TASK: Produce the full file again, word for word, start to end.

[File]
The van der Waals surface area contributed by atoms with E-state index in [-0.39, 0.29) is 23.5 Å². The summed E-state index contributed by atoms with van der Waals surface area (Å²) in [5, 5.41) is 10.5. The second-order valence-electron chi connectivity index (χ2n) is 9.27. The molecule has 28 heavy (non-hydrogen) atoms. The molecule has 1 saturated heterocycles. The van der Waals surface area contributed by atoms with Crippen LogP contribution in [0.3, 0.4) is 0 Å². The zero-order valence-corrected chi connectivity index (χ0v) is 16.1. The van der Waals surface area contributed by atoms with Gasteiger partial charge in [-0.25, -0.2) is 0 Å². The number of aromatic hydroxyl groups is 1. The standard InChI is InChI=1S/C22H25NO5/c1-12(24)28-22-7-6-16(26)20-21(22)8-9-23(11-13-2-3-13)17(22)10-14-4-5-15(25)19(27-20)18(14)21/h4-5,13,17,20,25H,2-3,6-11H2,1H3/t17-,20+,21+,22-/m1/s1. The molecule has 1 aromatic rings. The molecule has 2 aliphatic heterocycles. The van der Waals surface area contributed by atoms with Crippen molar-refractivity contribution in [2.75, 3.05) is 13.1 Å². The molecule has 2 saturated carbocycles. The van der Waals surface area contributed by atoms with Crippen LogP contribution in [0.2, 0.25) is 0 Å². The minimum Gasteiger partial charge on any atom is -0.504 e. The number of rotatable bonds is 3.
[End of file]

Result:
The van der Waals surface area contributed by atoms with E-state index in [-0.39, 0.29) is 23.5 Å². The summed E-state index contributed by atoms with van der Waals surface area (Å²) in [5, 5.41) is 10.5. The second-order valence-electron chi connectivity index (χ2n) is 9.27. The molecule has 28 heavy (non-hydrogen) atoms. The molecule has 1 saturated heterocycles. The van der Waals surface area contributed by atoms with Crippen LogP contribution in [0.3, 0.4) is 0 Å². The zero-order valence-corrected chi connectivity index (χ0v) is 16.1. The van der Waals surface area contributed by atoms with Gasteiger partial charge in [-0.25, -0.2) is 0 Å². The number of aromatic hydroxyl groups is 1. The standard InChI is InChI=1S/C22H25NO5/c1-12(24)28-22-7-6-16(26)20-21(22)8-9-23(11-13-2-3-13)17(22)10-14-4-5-15(25)19(27-20)18(14)21/h4-5,13,17,20,25H,2-3,6-11H2,1H3/t17-,20+,21+,22-/m1/s1. The molecule has 1 aromatic rings. The molecule has 2 aliphatic heterocycles. The van der Waals surface area contributed by atoms with Crippen molar-refractivity contribution in [2.75, 3.05) is 13.1 Å². The molecule has 2 saturated carbocycles. The van der Waals surface area contributed by atoms with Crippen LogP contribution in [0.2, 0.25) is 0 Å². The minimum Gasteiger partial charge on any atom is -0.504 e. The number of rotatable bonds is 3.